Here is Part 2 from the “notes from the field” series – an account of a recent field research trip to the Yukon. Click here for Part 1.
14 July, 11 PM, Rock River Campground, km 445 (Dempster Highway), Yukon
We have had a busy few days – we finally got some drier weather in Tombstone and Laura and Barb were able to do some collecting, and Crystal set some more traps. We left Tombstone a couple of days ago to drive north, collecting en route. We have seen some of the larger wildlife, including arctic fox, moose, and grizzly bears. However, our sights were really set on the smaller wildlife: Barb was particularly impressed with the diversity of parasitic wasps at a place called “Windy Pass” – this area is known for hosting a lot of rare, Beringian species, and entomologists have collected at this locality for decades. We crossed the Arctic Circle yesterday, and the Rock River campground is nestled in a river valley just north of the Arctic Circle. We are now officially in the Richardson Mountain range – the tundra habitats about 10 km north of this campground is one of the most beautiful places on the planet. I feel very lucky and privileged to be here.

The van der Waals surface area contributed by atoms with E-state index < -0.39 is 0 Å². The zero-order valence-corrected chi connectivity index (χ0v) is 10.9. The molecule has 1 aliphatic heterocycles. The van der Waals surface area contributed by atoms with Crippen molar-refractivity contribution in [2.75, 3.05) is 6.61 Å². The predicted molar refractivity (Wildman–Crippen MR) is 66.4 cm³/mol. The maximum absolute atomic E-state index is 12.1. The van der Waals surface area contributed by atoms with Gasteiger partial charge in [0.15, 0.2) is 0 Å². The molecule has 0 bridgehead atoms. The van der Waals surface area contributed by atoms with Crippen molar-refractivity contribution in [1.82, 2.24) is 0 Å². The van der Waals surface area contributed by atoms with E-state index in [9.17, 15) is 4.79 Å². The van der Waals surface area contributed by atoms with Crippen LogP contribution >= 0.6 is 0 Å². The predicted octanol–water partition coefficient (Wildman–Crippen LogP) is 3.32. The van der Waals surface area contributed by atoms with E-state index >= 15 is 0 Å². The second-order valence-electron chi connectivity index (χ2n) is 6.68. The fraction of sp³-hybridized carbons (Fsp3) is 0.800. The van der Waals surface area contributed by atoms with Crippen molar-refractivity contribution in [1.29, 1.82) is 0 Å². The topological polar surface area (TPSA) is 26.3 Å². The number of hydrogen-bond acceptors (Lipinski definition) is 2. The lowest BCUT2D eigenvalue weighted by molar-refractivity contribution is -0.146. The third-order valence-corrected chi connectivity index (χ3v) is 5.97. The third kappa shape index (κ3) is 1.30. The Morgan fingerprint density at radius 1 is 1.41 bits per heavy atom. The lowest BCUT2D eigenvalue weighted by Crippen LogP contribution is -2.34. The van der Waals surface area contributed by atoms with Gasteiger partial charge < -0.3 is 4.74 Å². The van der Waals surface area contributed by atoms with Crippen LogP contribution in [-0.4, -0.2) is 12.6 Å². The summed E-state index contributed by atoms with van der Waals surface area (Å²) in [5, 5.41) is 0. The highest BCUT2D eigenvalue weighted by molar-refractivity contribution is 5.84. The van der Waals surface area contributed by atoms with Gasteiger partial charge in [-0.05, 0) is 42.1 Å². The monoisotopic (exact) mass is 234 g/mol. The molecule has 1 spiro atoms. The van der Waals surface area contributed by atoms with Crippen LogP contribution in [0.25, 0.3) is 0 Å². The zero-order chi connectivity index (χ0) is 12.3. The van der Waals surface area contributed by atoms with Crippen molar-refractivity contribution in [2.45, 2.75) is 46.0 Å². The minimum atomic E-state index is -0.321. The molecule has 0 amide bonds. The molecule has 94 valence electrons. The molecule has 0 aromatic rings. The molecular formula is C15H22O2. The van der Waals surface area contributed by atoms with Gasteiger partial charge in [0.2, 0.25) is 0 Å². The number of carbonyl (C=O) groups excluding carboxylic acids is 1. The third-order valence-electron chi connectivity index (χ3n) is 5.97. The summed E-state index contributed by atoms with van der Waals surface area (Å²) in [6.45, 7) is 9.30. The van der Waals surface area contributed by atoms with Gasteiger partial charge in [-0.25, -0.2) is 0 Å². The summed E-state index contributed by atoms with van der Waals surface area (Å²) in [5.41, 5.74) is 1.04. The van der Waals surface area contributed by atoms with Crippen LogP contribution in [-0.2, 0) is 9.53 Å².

Although we had some more rain and cold weather yesterday, today was a perfect summer day at this latitude (i.e., it got just above 20C) – it was also a very windy day, which was bliss since higher winds mean that the incessant hordes of mosquitoes are kept at bay. Fieldwork in the sub-arctic is quite challenging, in part because of the mosquitoes.
We are now back in camp and it should be time to crawl into the tents. At this latitude it is pretty difficult to think about going to sleep – it is light 24 hours a day, so it is hard to trick the body into thinking it is time for sleep. It’s even harder to get to sleep knowing that Pardosa glacialis is out there…somewhere.
Stay tuned for Part 3, coming Friday…
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